Protect Consumers from Predators: Payday Lenders Need Tighter Controls
Article Printed in The Concord Monitor – 10/21/2005
Under the cover of opposing government regulation, business interests have successfully advanced an incremental legislative agenda over the last six years that has devastated legal protection for New Hampshire consumers.
This business offensive has gained ground under the radar, with minimal scrutiny from the media or the public. Outside of a handful of consumer advocates, the loss of legal rights has attracted little attention.
Three developments have been instrumental in the consumer defeat: the exemption of most businesses from the consumer protection law, the growth and legalization of payday lending and the repeal of the interest rate cap on small loans.
Probably the most important has been the exemption of businesses from the reach of the consumer protection statute. In 2003, the Legislature gutted the heart of the consumer statute by deciding that any business subject to a regulatory board like the banking or insurance department should be exempt. That removed entire industries from the law.
This meant that consumers lost their right to sue in state court over unfair and deceptive business practices. For example, if you are a victim of an unscrupulous used car dealer or a predatory home mortgage lender, you have no recourse under the consumer protection law.
Instead of the right to sue for damages, the Legislature offered consumers the right to complain to the banking department. This was a huge loss. The banking department lacks any public record of aggressively protecting consumers. What has this department done to publicize its consumer protection role? In fact, it identifies more with the industries it regulates than with consumers.
Also in 2003, the Legislature approved the predatory practice of payday lending. Payday lenders offer small short-term loans at exorbitant interest rates. There are now over 50 payday outlets in New Hampshire.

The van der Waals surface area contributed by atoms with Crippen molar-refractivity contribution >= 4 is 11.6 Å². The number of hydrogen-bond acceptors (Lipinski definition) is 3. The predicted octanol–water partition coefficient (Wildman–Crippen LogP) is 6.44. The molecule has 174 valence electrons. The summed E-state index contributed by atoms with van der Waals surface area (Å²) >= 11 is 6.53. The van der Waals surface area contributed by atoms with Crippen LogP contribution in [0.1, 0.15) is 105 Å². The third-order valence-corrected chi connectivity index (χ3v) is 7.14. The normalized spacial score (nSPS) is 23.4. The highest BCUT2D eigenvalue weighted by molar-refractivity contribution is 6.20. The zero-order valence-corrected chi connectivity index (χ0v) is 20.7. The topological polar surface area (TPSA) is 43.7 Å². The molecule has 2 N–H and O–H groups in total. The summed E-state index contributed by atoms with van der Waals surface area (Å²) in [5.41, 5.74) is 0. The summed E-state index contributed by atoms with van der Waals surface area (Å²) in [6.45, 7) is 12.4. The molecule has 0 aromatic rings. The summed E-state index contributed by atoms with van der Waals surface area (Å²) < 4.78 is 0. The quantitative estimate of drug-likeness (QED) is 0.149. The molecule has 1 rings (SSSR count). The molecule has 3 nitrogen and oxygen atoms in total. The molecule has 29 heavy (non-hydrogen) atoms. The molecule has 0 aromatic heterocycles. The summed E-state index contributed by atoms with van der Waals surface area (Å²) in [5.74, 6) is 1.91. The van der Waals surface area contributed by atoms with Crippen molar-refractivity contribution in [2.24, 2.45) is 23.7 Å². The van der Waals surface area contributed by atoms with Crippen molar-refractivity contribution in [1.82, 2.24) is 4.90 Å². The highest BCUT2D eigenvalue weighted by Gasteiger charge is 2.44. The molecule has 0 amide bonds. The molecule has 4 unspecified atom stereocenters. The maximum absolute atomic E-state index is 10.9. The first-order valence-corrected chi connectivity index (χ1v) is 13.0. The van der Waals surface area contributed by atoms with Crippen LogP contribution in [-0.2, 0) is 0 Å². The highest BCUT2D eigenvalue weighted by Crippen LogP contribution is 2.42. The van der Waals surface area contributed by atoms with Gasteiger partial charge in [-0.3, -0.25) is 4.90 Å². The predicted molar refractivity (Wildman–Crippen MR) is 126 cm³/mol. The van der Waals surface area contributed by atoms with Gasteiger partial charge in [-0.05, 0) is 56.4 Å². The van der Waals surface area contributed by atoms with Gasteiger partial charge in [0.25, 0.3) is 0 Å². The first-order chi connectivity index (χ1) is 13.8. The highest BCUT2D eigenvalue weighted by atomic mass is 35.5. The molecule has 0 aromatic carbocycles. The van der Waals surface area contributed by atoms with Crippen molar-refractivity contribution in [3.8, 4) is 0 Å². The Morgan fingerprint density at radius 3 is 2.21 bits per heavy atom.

In a typical loan, the consumer writes a personal check drawn on his or her bank account for the amount borrowed plus a fee. The fee, stated as a percentage of the check or of the loan, translates into triple-digit annual interest fees. The lender agrees not to deposit the check until the consumer’s next payday. If the consumer cannot pay in full on the next payday, the lender will rewrite a new loan with more fees attached.
The Legislature actually allowed lenders to roll over a loan 11 times if the consumer continues to be unable to pay the balance owed.
Payday lending is a debt trap in the guise of a service. Consumers keep borrowing out of fear they will be prosecuted for writing bad checks. The fear of bouncing checks and defaulting is a powerful form of pressure.
Payday lenders are like loan sharks. Unlike responsible lenders, neither checks to see if a borrower will be able to repay the loan. It is enough that a prospective customer has a checking account and regular income.
There is a national struggle going on over this form of lending. Fourteen states prohibit payday loans through small-loan interest rate caps, usury laws or specific restrictions on check cashing. New Hampshire is the only state in New England that allows them.
In 1999, New Hampshire repealed its interest-rate cap on loans under $1,500. This paved the way for payday lending and a revival of usury. Usury is an old-fashioned word defined originally as charging a fee for the use of money. It came to mean the charging of unreasonably high interest rates.
In the early 20th century, states all over the country developed usury laws specifying the maximum legal interest rate at which loans could be made. Unfortunately, the national trend has been away from state usury laws. I would suggest that the rehabilitation of usury should not be considered progress.
Consumer protection has a long and honorable tradition in America. It is about fairness in the marketplace. It offers protection against fraud, harassment and economic victimization. I think back to the muckraking journalist Upton Sinclair and his novel The Jungle, an exposé of the lack of food safety and horrible working conditions in the Chicago meatpacking houses. More recently, in the 1960s, ’70s and ’80s, there is the example of Ralph Nader and Nader’s Raiders.
New Hampshire needs some local Ralph Naders. The mantra of small government has opened our state’s consumers to being fleeced by every variety of shyster and hustler.
On the positive side, Republican Rep. Elizabeth Hager has introduced a bill for the 2006 legislative session that will seek a study of the adequacy of current consumer protection law.
Before business interests remove any remaining consumer remedies, a bright light needs to be shined on the damage done. It is time for our sleepwalking around consumer protection to end.